Sorry seems to be the hardest word, crooned Elton John 37 years ago.
Usually, we think this is because of pride. But navigating apologies effectively isn’t simply a matter of saying the words and meaning them.
Psychologists say a sincere apology has three stages:
- An admission of regretful guilt
- A clear ‘I’m sorry’ statement
- A request for forgiveness
But even if you are sincere, and you follow the above, you might not patch things up successfully. That’s because it’s not your perception of your apology that matters. It’s the other person’s; the one you’ve wronged.
Luckily for us, psychologists in the past decade or so have spent a fair amount of time looking at what does and doesn’t make an apology successfully. It varies across cultures, but in the West, here’s some of what they found.
1) Fools rush in
Usually, we’re told to apologise quickly when we’re in the wrong. But research reveals we’re better off waiting, at least for a little while.
C Frantz and C Benningson in 2001 published a paper on the topic in the Journal of Experimental Psychology.
Frantz and Benningson first asked people to describe recent conflicts in which they’d received an apology. They found that in situations where an apology wasn’t offered right away, the wronged party was more satisfied.
The psychologists then randomly assigned participants one of three written accounts of a conflict situation. In the accounts, someone provided an apology at the start or the end of the conversation, or didn’t apologise at all.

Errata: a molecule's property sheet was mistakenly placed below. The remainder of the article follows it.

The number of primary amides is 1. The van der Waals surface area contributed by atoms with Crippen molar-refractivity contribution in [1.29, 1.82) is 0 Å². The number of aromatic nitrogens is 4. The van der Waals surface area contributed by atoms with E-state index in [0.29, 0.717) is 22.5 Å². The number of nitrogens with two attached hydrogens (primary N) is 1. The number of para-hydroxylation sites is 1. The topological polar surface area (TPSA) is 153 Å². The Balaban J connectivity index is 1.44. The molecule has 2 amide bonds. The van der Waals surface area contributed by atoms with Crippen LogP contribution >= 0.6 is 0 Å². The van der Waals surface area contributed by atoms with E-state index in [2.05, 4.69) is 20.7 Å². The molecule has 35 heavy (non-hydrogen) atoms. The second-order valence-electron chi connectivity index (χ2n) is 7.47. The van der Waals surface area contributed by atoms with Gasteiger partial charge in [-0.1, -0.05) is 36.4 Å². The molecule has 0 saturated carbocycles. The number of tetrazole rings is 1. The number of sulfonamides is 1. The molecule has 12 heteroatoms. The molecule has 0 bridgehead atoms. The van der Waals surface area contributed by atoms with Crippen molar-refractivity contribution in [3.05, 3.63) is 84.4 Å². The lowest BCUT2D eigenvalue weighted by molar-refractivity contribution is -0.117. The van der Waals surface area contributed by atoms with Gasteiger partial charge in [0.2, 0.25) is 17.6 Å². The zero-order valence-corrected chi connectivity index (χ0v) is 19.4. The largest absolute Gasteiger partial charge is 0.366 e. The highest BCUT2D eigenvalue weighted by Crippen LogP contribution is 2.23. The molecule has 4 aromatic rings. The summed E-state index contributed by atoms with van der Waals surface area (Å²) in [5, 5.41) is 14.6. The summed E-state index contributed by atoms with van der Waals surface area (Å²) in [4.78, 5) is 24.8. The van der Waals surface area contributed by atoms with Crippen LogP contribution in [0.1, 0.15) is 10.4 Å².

The later apology was perceived as the most effective.
It’s hard to draw causal links from the study, but the researchers thought it was because both parties had a chance to be heard and understood when apologies were offered later in the conflict.
So really, apologies are most effective when the person you’ve wronged thinks you know what you’re apologising for, and when they’ve had a bit of a chance to tell you what an idiot you’ve been.
2) Don’t be surprised if an apology on its own isn’t enough
When people are wronged, they want an apology. But recent research shows that when people do get an apology, they don’t value it as much as they thought they would.
An interesting study was published last year by psychologists David De Cremer and Chris Reinders Folmer of Erasmus University in The Netherlands, and Madan M. Pillutla from the London Business School.
In the midst of the GFC, many wanted banks to apologise for causing the crisis. “Banks didn’t want to apologise because they didn’t feel guilty, but in the public eye, banks were guilty,” De Cremer says. But even when some banks and CEOs did apologise, the public didn’t seem to feel any better. “We wondered, what was the real value of an apology?”